First look at “The Mandalorian” (Warning: Spoilers ahead!)

Forging Madalorian iron; great props and costumes; reportedly costing 1/8th of the total $100 million dollar budget. All this plus more in the pilot episode of the new Disney+ exclusive Star Wars series, The Mandalorian, which met, if not exceeded, my expectations! For a 38-minute long episode, there was a lot packed into it as far as story/character introduction and action. For starters, we learn right away when this story takes place in the Star Wars timeline, which is shortly after Episode VI: Return of the Jedi, as mentioned by the Mandalorian himself when he says, “…the Empire is gone.” Although we don’t yet get to see his face, Pedro Pascal plays the part wonderfully, in my honest opinion. He didn’t have a plethora of lines but when he speaks you really get the rough-and-tumble Mandalorian warrior vibe, shoot first ask questions later.

Let’s take a minute to address the Mandalorian culture we are introduced to in this pilot episode. About two-thirds through, the main character walks into a hidden Mandalorian hideout where others in his tribe are holed up, and he meets with their armorer who is forging beskar, or Mandalorian iron, into pieces of armor. A quick tidbit about beskar: it is resistant to blasterfire and lightsabers, meaning a Jedi would have difficulty attacking a Mandalorian head-on. Seeing the actual forging of metal in this futuristic universe, albeit briefly, was one of the coolest moments of the whole show for me, as I am an amateur blacksmith myself. We also learn that Mandalorians rarely remove their helmets, and are very closely-knit as a clan or tribe, and their warriors begin training at a young age; they are called Foundlings. The final element of the story that blew my mind was the revelation of an infant of Yoda’s species! You read that right, Yoda’s species! This is only the third we have seen in the entirety of the Star Wars movies or shows, and it is apparent that this baby will have a major impact on the story and characters.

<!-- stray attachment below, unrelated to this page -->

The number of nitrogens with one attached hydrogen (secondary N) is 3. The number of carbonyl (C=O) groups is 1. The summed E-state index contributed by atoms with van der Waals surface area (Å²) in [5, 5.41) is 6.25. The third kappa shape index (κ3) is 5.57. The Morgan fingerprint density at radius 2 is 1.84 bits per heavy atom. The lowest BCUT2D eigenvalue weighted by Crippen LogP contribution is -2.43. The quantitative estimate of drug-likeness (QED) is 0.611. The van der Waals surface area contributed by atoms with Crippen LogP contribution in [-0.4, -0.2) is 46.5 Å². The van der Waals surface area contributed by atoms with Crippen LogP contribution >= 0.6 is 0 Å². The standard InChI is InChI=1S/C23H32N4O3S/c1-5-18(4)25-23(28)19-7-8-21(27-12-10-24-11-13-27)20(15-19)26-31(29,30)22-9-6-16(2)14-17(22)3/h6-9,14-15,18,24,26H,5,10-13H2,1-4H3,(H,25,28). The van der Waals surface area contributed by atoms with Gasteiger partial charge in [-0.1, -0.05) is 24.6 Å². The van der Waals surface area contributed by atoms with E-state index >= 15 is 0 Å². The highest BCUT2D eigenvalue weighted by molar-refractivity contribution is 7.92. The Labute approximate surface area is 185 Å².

The costumes, props and set-dressing were also very well-done. It truly felt like a Star Wars story, as I was seeing a war-scorched galaxy made real by the detail given to everything, both real-life and CGI. Normally in a TV show inspired by a movie or series of movies, the CGI is not up to par with the film’s, but the visuals in The Mandalorian appeared to be cinema-quality which I appreciated. The costumes and makeup made the characters come to life, be them human or alien; the Mandalorian’s armor looked phenomenal on its own! This episode definitely shows good use of the 1/8th of the show’s total $100 million budget; there will be 8 episodes total this season. Hopefully this sets a positive tone for the rest of the season as the episodes come out.

All in all, based on this pilot alone, I give The Mandalorian a 5/5! Generous? It deserves it as far as I’m concerned. The show’s attention to detail with the physical and story-related elements alone give it credit and potential to be a great series, such as the very real look of the props, costumes, alien makeup and physical set dressing. Beyond that, the story’s post-Jedi timeline, the revelation of an infant of Yoda’s kind, the insights into Mandalorian culture, and movie-quality visuals serve to make this a spectacular show to watch, and my expectations for the rest of the show are very high from this point on.